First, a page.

Nohe knows every cove, cranny


Duke Nohe powered the trolling motors down to an almost inaudible hum and his voice dropped away to a whisper as he edged his reservoir rig into a warm cove at Prettyboy Reservoir.

"Those two hogs might have moved back onto the flat where they were sunning themselves earlier," Nohe said. "And, hey, an 8-pounder -- or, hey, two -- would really make my day."

An 8-pound largemouth bass would make anybody's day; and while the prospect was interesting, the fact that Nohe was whispering was even more so.

"Hey, I'm a talker," Nohe said earlier in the day as we fished a small portion of Prettyboy. "Anybody who knows me knows that. Hey, I give it to you straight, though. I shoot from the hip. Hey, that's just the way I am, like it or not."

For the past few years, Nohe, 56, has been shooting from the hip as head of the Maryland Aquatic Resources Coalition, a fishermen's advocacy group that was formed to fight Baltimore City's closure of its reservoirs to boat fishermen at the height of the zebra mussel scare.

In the 30-plus years before that, Nohe has spent a great deal of his free time fishing Prettyboy, Liberty and Loch Raven reservoirs. So much time, in fact, that Fishing In Maryland magazine uses Nohe as its source for its fishing map of Prettyboy.

"I know the reservoirs. I've seen them when they were almost dry in 1965 and 1969, during the droughts, and I photographed them," Nohe said. "I know where the old county road beds are, the sunken foundations of houses and barns, where the fish will be at sunup, sundown and midnight, for that matter; spring, summer and fall.

"But what I don't know is what the Department of Public Works is going to do with the reservoirs by the year 2000."

Nohe, who retired from a supervisory job at the Baltimore GM plant five years ago, sees a recreational logjam at the reservoirs as the metro area expands and the population increases. He wonders whether the city and Baltimore County are geared to handle the increasing numbers of anglers.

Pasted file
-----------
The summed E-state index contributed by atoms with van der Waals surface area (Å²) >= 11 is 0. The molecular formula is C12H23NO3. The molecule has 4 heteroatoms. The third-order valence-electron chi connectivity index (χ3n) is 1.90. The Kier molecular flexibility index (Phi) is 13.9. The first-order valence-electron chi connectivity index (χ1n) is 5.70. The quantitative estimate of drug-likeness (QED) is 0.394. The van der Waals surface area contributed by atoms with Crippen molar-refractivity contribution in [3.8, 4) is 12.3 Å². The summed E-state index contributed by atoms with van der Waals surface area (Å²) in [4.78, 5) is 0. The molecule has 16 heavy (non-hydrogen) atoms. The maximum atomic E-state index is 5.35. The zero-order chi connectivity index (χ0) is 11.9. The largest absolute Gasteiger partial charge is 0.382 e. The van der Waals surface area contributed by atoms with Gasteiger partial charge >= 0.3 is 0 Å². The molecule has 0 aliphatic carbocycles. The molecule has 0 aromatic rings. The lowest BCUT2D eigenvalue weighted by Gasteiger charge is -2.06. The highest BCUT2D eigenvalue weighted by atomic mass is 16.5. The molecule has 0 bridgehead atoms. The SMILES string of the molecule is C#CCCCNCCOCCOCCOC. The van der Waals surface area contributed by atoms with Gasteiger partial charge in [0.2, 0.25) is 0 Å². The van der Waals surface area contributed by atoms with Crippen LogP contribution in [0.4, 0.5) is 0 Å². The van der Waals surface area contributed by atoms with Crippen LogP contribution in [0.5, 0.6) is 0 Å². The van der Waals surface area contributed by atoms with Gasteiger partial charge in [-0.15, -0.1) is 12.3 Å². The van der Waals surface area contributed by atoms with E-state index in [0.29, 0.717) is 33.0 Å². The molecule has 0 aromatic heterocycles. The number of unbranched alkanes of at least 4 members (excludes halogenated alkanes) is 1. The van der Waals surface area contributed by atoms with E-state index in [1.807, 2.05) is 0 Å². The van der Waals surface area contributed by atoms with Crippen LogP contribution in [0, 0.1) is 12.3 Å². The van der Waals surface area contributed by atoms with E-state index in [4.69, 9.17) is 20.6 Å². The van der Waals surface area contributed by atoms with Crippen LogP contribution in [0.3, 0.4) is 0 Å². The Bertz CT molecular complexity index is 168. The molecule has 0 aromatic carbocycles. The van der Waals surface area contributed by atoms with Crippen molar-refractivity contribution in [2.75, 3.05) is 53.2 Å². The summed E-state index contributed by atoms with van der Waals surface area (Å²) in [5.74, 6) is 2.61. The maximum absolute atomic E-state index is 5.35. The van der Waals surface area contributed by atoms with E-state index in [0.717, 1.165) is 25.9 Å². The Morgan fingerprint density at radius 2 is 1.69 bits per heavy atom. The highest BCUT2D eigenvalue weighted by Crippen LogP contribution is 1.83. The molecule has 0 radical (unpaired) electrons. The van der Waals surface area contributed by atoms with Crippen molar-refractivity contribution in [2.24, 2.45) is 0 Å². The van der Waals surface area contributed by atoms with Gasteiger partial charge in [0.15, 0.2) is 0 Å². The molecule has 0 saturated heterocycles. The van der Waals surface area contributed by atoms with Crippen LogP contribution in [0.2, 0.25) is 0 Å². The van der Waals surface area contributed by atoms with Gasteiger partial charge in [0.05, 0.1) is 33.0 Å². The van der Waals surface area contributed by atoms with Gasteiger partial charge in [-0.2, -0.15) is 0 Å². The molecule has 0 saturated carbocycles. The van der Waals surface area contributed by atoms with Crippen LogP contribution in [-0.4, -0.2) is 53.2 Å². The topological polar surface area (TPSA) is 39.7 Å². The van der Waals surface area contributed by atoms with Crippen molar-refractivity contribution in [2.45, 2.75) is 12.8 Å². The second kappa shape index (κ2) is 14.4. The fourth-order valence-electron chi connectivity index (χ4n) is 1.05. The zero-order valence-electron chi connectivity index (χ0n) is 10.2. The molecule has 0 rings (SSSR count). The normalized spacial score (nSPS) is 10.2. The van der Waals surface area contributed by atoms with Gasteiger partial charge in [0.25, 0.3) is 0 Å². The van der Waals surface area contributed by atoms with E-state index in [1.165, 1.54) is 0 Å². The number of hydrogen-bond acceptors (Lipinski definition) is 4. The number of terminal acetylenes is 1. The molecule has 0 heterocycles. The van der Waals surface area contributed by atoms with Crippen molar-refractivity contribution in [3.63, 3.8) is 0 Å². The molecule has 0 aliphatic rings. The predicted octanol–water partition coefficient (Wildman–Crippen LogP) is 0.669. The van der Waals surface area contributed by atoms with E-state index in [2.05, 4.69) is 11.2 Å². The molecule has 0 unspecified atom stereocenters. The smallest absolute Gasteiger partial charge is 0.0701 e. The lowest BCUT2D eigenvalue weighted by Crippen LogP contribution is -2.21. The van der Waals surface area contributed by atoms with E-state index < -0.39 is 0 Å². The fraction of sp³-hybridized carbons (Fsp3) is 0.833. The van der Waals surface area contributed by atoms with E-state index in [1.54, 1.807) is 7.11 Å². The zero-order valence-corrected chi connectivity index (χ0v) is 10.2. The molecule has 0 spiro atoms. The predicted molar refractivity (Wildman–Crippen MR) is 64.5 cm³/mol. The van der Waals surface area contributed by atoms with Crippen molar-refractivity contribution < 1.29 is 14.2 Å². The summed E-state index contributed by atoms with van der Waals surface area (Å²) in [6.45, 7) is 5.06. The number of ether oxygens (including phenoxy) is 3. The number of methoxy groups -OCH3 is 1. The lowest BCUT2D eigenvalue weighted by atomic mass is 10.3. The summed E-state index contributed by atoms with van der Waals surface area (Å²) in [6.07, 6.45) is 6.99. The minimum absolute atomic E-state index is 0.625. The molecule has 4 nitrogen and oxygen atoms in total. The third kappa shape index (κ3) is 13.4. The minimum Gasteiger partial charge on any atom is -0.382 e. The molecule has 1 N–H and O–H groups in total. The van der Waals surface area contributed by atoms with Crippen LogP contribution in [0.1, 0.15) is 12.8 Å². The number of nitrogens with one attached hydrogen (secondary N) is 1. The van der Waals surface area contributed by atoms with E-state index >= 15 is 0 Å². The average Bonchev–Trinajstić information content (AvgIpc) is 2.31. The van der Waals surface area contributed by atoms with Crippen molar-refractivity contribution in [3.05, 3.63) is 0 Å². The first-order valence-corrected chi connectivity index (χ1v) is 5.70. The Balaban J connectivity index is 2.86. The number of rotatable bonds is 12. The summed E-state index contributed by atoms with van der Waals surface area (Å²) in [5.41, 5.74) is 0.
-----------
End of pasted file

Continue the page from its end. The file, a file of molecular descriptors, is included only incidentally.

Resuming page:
"These reservoirs need better facilities, toilets, repaved boat ramps, better access roads, finger piers that aren't falling down, and better facilities for the handicapped," Nohe said. "Hey, anybody using that little pier by the Prettyboy ramp is taking a real risk of falling in."

But that is the political voice of Nohe, head of MARC, which has grown from a few hundred members a couple of years ago to 14,000 now through agreements with the Maryland Saltwater Sportsfishermen's Association, the Federation of Fly Fishermen and the Maryland Bass Federation.

The fisherman's voice has fallen away as we edge farther into the cove and Nohe whispers where to cast and how to work in from the outside of cover. He seethes with quiet anticipation.

But the pair of 8-pounders spooked earlier have not returned to the sunny flat.

Instead, a solitary carp works away from us just above the bottom and Nohe works the reservoir rig out of the cove and heads for a submerged road bed and the adjacent shoreline that creates a deep slot alongside a submerged knoll near Hoshall's Island.

It is one of Nohe's favorite stretches of shoreline, one clearly marked on the map he makes for Fishing In Maryland.

The stretch turns up a 5-pound largemouth and a couple near 3 pounds.

In other coves and along other shorelines, spider jigs and crankbaits catch smallmouth close to 4 pounds and largemouths from 1 to 2 pounds, all taken as much by Nohe's local knowledge as by the lure.

"Hey, it used to be that everyone who fished here had secrets," Nohe said as he re-rigged a crayfish-colored spider jig; "where they fished, what they used, what they caught and when.

"Nowadays, everyone knows everyone and everything, so you just get along and share. Hey, I've caught my 8- and 9-pounders out of this lake and now I hope that some other people will, too.

"But, hey, that doesn't mean I wouldn't like to catch another of those big hogs. Hey, every time I come out, if I could."

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